When President Brigham Young found out that Ane's husband was an expert wheelwright and that he had bought with him a good set of tools, he asked him to go to Fillmore and make his home as they were greatly in need of a person of that trade down there. So they went to Fillmore with the first company that could take them along. Upon arriving in Fillmore, they were permitted to live in one of the small rooms in the Old Fort. The trip had been a long year of weariness, full of hardships and anxieties. Jens was not well when he reached Fillmore, but felt sure he would be all right now that their journey was at an end. But he continued to grow weaker.
3 October 1855, Ane gave birth to her third son, Joseph Smith. When the baby was only 18 days old on 21 October 1855, his father passed away, leaving the mother and her three small sons unable to speak or understand a word of English. The two older boys had no shoes to wear that winter. Bishop Noah Bartholomew asked one of Ane's close neighbors, John Lovell, to watch out for this Danish sister and her family and see that they were taken care of. While taking care of Ane and her children. John's sympathy developed into a sincere admiration for her, so on the 4th day of April 1857, with the permission of President Brigham Young, he and Ane were married for Time in the Endowment House in Salt Lake City. (John Lovell stood in proxy for Jens Andersen and had Ane sealed to Jens Andersen. John Lovell is sealed to his first wife Ann Parsons and his second wife Elizabeth Smith.)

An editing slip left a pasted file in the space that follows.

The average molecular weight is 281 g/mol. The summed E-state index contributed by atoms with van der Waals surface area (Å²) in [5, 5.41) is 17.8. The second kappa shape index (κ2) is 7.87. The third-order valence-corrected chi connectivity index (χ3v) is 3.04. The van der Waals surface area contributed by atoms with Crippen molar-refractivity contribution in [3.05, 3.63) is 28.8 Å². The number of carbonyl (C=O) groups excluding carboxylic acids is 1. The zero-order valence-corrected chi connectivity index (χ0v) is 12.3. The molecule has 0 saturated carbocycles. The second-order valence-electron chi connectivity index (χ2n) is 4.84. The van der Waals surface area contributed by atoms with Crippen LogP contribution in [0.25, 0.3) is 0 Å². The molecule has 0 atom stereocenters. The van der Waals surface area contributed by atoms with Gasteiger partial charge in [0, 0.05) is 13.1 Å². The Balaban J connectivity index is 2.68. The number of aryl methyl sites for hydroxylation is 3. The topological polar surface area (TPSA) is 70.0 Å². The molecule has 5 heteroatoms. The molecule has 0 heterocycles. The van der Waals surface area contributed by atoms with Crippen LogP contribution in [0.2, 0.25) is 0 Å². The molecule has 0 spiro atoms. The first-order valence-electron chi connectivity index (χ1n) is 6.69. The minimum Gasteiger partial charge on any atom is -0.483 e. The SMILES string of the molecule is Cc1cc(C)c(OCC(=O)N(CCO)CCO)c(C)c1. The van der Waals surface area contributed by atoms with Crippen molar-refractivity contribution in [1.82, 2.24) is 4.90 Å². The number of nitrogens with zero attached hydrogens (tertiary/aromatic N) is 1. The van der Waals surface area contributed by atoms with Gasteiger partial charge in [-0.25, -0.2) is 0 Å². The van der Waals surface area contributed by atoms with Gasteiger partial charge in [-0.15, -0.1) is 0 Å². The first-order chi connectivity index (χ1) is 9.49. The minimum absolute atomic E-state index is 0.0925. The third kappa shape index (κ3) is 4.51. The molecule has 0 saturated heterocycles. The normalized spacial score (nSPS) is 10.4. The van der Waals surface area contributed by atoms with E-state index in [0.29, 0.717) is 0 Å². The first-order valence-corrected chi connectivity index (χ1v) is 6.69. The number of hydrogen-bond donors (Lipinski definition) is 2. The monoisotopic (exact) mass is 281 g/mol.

John and Ane's first child was a daughter Castina (Dean), born 6 March 1858 in Fillmore, she married Anthony Christensen. Their second child was also a girl, Ann Elizabeth, born 13 December 1859 at Fillmore. She married Frederick Rich Lyman and was the midwife at Oak City for many years. In March of 1860 on the advice of President Young, John Lovell along with Jacob Croft, Thomas, Lee R., and Wise Cropper and a number of other Fillmore men went to Deseret and placed the first dam in the river and commenced to establish the community of Old Deseret. John Powell, in his journal, writes that Ane Lovell was the first white woman to make her home in the Deseret country. Their home was an adobe two room house with a large fire place in each room. They gave the Indians flour and other food to get them to help clear the land of greasewood. In Deseret on 19 December 1861, their son, Brigham Anderson Lovell was born. He was the first white child to be born in that community.
A second son was born to Ane and John on 14 December 1863. They gave him his father's and grandfather's name, "John Edmund Lovell". Ane was unable to nurse her baby and they didn't have a cow, but they did have sheep. The baby was supplied with milk from one of their ewes and survived and did well. Four years later on 9 January 1867, a baby girl was added to the family. Her name was Sylvia Ann and she later married Walter Clisbee Lyman. Ane's life in old Deseret was a severe struggle (as everyone's was) because of scarcity of food, good water and clothing, constant fear of Indians, extremes in the weather, and the impossibility of harnessing the river. John's son George Lovell and Ane's sons, Anders Peter and Joseph Smith had helped to build the mud fort to protect the community from the Indians.